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Nat Commun. 2017 May 30;8:15626. doi: 10.1038/ncomms15626.

Attosecond interferometry with self-amplified spontaneous emission of a free-electron laser.

Author information

1
Deutsches Elektronen-Synchrotron DESY, Notkestraße 85, Hamburg 22607, Germany.
2
The Hamburg Centre for Ultrafast Imaging CUI, Luruper Chaussee 149, Hamburg 22761, Germany.
3
Department of Physics, University of Hamburg, Hamburg 22761, Germany.
4
Faculty of Electrical Engineering, Helmut Schmidt University, Hamburg 22043, Germany.

Abstract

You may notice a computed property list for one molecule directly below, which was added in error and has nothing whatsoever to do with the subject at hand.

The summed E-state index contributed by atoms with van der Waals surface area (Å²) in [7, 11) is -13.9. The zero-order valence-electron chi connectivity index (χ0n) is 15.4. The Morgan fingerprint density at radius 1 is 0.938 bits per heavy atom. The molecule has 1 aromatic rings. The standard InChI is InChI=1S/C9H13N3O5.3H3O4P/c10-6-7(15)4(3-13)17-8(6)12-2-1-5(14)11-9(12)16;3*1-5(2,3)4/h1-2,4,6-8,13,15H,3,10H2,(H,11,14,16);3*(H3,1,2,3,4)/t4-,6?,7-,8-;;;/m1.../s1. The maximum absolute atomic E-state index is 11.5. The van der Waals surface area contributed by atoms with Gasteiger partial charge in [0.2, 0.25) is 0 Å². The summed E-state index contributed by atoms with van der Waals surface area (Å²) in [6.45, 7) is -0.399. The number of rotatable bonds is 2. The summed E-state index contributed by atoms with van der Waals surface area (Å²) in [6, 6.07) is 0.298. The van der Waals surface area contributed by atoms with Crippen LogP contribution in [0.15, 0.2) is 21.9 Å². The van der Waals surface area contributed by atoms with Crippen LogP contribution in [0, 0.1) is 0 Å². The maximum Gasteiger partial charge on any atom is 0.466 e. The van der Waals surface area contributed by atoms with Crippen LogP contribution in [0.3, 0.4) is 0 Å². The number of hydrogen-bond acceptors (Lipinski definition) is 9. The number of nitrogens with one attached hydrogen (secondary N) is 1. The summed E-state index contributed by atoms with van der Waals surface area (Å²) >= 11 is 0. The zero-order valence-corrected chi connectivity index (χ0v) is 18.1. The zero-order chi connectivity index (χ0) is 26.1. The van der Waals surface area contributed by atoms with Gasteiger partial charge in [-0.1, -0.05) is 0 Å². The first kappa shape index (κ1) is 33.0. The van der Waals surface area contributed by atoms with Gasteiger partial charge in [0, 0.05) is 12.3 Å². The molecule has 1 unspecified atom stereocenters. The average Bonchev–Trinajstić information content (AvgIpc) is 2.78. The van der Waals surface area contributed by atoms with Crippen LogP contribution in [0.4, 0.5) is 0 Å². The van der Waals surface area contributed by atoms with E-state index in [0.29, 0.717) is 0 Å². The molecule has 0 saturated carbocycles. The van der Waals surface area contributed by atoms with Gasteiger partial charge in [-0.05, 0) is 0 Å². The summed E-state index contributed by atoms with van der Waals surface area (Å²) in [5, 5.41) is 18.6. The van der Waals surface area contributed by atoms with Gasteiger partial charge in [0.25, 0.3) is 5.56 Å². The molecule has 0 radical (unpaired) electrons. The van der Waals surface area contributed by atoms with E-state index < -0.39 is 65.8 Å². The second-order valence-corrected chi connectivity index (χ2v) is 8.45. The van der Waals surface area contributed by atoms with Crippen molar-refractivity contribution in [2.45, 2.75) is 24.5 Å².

Light-phase-sensitive techniques, such as coherent multidimensional spectroscopy, are well-established in a broad spectral range, already spanning from radio-frequencies in nuclear magnetic resonance spectroscopy to visible and ultraviolet wavelengths in nonlinear optics with table-top lasers. In these cases, the ability to tailor the phases of electromagnetic waves with high precision is essential. Here we achieve phase control of extreme-ultraviolet pulses from a free-electron laser (FEL) on the attosecond timescale in a Michelson-type all-reflective interferometric autocorrelator. By varying the relative phase of the generated pulse replicas with sub-cycle precision we observe the field interference, that is, the light-wave oscillation with a period of 129 as. The successful transfer of a powerful optical method towards short-wavelength FEL science and technology paves the way towards utilization of advanced nonlinear methodologies even at partially coherent soft X-ray FEL sources that rely on self-amplified spontaneous emission.

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